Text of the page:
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  • Applicability of CIM® monolithic chromatography in nickel speciation analysis Applicability_of_CIM___monolithic_chromatography_in_nickel_speciation_analysis

    Element speciation analysis requires an efficient and rapid separation of element species and their highly sensitive detection. In order to preserve the original species present in the sample and prevent any species conversion during analysis, fast separation is usually required. Due to fast and high resolution separation, the CIM monolithic chromatographic columns has been gradually introduced for separation of metal-biomolecule complexes.1-3 Nickel (Ni) is considered to be a non-essential element for humans, while the food we eat represents an important source of exposure to Ni. Its levels in food and drinks are normally low, but sensitive individuals may develop allergic reactions to Ni as a result of dietary consumption. Cocoa contains relatively high Ni concentrations. However, there is a lack of information about Ni speciation in cocoa. The application describes separation of Ni species by assembling four weak CIM DEAE anion-exchange disks into a monolithic column. The concentrations of the Ni species eluted from the column were quantified by post-column isotope dilution inductively coupled plasma mass spectrometry (ID)-ICP-MS. The Ni binding ligands eluted under the chromatographic peaks were identified off-line by tandem electro spray mass spectrometry (ESI-MS-MS), scanning for negative ions. The mild chromatographic conditions of the CIM DEAE disks preserved chemical species and enabled separation of negatively charged Ni complexes.4 NH4NO3 was chosen as eluent since it enabled separation of Ni species and is compatible with ICP-MS and mass spectrometry detectors.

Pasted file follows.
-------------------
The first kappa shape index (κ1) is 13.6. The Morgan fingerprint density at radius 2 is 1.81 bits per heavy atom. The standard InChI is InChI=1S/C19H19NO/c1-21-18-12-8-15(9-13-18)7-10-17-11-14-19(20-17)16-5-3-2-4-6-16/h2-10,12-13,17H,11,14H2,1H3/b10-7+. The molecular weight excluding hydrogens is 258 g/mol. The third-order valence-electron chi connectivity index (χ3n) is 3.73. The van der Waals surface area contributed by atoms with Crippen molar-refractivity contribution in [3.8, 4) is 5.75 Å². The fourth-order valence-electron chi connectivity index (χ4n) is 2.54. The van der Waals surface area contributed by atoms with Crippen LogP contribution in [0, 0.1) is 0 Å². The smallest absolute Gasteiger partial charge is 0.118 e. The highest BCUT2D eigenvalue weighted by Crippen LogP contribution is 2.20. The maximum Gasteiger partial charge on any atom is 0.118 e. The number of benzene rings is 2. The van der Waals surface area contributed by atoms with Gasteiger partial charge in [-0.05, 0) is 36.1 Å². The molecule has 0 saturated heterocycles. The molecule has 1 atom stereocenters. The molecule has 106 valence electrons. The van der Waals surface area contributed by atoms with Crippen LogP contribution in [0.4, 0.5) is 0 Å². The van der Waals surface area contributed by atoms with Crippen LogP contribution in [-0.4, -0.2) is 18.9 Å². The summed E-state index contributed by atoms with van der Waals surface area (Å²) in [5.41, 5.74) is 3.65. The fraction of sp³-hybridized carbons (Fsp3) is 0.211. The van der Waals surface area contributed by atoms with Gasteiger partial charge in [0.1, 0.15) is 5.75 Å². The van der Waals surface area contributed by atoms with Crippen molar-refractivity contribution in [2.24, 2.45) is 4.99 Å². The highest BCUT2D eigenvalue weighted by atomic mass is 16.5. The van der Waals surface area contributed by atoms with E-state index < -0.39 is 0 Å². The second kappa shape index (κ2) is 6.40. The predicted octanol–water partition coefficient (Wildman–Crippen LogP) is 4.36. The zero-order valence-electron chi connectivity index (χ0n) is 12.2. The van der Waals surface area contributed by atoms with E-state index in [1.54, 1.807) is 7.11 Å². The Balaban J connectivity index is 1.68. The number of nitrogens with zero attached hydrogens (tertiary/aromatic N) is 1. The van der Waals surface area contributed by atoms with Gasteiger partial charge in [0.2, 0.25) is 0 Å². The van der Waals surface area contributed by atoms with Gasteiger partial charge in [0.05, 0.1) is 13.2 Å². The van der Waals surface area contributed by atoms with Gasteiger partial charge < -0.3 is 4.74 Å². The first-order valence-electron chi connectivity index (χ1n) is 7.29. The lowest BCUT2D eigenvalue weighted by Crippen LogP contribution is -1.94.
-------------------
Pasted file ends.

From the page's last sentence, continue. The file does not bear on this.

• Separation of 8, 10, 12, 14, 15 and 16mer Oligodeoxynucleotides on a CIM DEAE Disk Separation_of_8__10__12__14__15_and_16mer_Oligodeoxynucleotides_on_a_CIM_DEAE_Disk

    A mixture of 8mer, 10mer, 12mer, 14mer, 15mer and 16mer Oligodeoxynucleotides was loaded on CIM® DEAE Disk and eluted in linear gradient mode at a flow rate of 6 mL/min (17 CV/min). Separation of all nucleotides could be accomplished within 60 seconds.

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